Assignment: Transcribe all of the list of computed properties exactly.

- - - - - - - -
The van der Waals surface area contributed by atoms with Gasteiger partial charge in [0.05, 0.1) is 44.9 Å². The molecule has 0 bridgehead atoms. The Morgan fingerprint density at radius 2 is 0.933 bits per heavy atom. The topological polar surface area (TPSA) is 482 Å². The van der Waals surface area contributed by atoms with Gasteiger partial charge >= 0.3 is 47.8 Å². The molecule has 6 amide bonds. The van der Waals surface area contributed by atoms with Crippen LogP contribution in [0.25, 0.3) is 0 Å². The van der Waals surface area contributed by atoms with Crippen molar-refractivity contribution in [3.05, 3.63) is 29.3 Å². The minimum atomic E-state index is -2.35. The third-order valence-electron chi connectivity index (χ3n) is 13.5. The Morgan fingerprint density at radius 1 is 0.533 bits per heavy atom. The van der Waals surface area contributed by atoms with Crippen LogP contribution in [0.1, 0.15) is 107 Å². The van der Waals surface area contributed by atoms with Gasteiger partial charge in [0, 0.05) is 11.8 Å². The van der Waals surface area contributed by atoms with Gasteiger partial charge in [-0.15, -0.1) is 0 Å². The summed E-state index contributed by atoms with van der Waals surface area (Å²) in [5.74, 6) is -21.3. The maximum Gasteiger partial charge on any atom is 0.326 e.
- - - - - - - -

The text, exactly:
The van der Waals surface area contributed by atoms with Gasteiger partial charge in [0.05, 0.1) is 44.9 Å². The molecule has 0 bridgehead atoms. The Morgan fingerprint density at radius 2 is 0.933 bits per heavy atom. The topological polar surface area (TPSA) is 482 Å². The van der Waals surface area contributed by atoms with Gasteiger partial charge >= 0.3 is 47.8 Å². The molecule has 6 amide bonds. The van der Waals surface area contributed by atoms with Crippen LogP contribution in [0.25, 0.3) is 0 Å². The van der Waals surface area contributed by atoms with Crippen molar-refractivity contribution in [3.05, 3.63) is 29.3 Å². The minimum atomic E-state index is -2.35. The third-order valence-electron chi connectivity index (χ3n) is 13.5. The Morgan fingerprint density at radius 1 is 0.533 bits per heavy atom. The van der Waals surface area contributed by atoms with Crippen LogP contribution in [0.1, 0.15) is 107 Å². The van der Waals surface area contributed by atoms with Gasteiger partial charge in [0, 0.05) is 11.8 Å². The van der Waals surface area contributed by atoms with Gasteiger partial charge in [-0.15, -0.1) is 0 Å². The summed E-state index contributed by atoms with van der Waals surface area (Å²) in [5.74, 6) is -21.3. The maximum Gasteiger partial charge on any atom is 0.326 e.